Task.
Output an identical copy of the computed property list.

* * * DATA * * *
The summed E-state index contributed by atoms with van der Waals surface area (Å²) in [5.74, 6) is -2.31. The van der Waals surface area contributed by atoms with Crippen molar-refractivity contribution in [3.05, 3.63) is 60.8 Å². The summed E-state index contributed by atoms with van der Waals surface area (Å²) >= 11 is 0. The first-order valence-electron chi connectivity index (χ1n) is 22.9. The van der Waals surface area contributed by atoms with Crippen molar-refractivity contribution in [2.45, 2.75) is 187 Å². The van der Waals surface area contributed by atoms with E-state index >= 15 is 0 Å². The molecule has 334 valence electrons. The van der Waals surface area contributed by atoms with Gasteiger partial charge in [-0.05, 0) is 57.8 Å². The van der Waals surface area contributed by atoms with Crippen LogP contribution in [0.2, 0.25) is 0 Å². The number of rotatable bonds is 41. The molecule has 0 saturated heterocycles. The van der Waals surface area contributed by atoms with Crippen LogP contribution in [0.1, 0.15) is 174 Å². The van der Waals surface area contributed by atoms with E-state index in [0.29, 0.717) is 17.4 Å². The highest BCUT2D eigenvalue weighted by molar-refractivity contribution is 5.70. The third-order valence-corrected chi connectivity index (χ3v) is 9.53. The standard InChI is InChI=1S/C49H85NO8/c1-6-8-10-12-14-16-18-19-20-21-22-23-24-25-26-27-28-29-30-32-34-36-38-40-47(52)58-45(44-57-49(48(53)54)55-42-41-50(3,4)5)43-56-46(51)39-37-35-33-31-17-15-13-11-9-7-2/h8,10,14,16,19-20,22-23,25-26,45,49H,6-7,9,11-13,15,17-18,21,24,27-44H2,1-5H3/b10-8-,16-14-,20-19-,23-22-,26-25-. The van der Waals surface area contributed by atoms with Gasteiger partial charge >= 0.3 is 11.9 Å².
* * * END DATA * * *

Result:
The summed E-state index contributed by atoms with van der Waals surface area (Å²) in [5.74, 6) is -2.31. The van der Waals surface area contributed by atoms with Crippen molar-refractivity contribution in [3.05, 3.63) is 60.8 Å². The summed E-state index contributed by atoms with van der Waals surface area (Å²) >= 11 is 0. The first-order valence-electron chi connectivity index (χ1n) is 22.9. The van der Waals surface area contributed by atoms with Crippen molar-refractivity contribution in [2.45, 2.75) is 187 Å². The van der Waals surface area contributed by atoms with E-state index >= 15 is 0 Å². The molecule has 334 valence electrons. The van der Waals surface area contributed by atoms with Gasteiger partial charge in [-0.05, 0) is 57.8 Å². The van der Waals surface area contributed by atoms with Crippen LogP contribution in [0.2, 0.25) is 0 Å². The number of rotatable bonds is 41. The molecule has 0 saturated heterocycles. The van der Waals surface area contributed by atoms with Crippen LogP contribution in [0.1, 0.15) is 174 Å². The van der Waals surface area contributed by atoms with E-state index in [0.29, 0.717) is 17.4 Å². The highest BCUT2D eigenvalue weighted by molar-refractivity contribution is 5.70. The third-order valence-corrected chi connectivity index (χ3v) is 9.53. The standard InChI is InChI=1S/C49H85NO8/c1-6-8-10-12-14-16-18-19-20-21-22-23-24-25-26-27-28-29-30-32-34-36-38-40-47(52)58-45(44-57-49(48(53)54)55-42-41-50(3,4)5)43-56-46(51)39-37-35-33-31-17-15-13-11-9-7-2/h8,10,14,16,19-20,22-23,25-26,45,49H,6-7,9,11-13,15,17-18,21,24,27-44H2,1-5H3/b10-8-,16-14-,20-19-,23-22-,26-25-. The van der Waals surface area contributed by atoms with Gasteiger partial charge >= 0.3 is 11.9 Å².